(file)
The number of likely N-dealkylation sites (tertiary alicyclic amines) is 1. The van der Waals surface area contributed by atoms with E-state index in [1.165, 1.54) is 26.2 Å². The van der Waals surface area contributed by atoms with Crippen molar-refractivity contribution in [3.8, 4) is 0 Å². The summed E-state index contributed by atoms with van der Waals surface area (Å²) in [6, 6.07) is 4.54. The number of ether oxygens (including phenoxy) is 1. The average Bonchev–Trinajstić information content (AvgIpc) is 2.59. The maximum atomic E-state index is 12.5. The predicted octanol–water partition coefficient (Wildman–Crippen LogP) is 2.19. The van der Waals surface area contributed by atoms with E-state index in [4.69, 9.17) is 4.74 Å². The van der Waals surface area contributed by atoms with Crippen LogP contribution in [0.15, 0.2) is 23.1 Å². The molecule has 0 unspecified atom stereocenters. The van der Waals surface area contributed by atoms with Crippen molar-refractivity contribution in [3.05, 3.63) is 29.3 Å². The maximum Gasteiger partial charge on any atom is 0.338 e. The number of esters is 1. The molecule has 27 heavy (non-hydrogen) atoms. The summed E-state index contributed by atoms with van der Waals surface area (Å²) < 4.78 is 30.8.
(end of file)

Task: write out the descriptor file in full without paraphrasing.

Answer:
The number of likely N-dealkylation sites (tertiary alicyclic amines) is 1. The van der Waals surface area contributed by atoms with E-state index in [1.165, 1.54) is 26.2 Å². The van der Waals surface area contributed by atoms with Crippen molar-refractivity contribution in [3.8, 4) is 0 Å². The summed E-state index contributed by atoms with van der Waals surface area (Å²) in [6, 6.07) is 4.54. The number of ether oxygens (including phenoxy) is 1. The average Bonchev–Trinajstić information content (AvgIpc) is 2.59. The maximum atomic E-state index is 12.5. The predicted octanol–water partition coefficient (Wildman–Crippen LogP) is 2.19. The van der Waals surface area contributed by atoms with E-state index in [4.69, 9.17) is 4.74 Å². The van der Waals surface area contributed by atoms with Crippen LogP contribution in [0.15, 0.2) is 23.1 Å². The molecule has 0 unspecified atom stereocenters. The van der Waals surface area contributed by atoms with Crippen molar-refractivity contribution in [3.05, 3.63) is 29.3 Å². The maximum Gasteiger partial charge on any atom is 0.338 e. The number of esters is 1. The molecule has 27 heavy (non-hydrogen) atoms. The summed E-state index contributed by atoms with van der Waals surface area (Å²) < 4.78 is 30.8.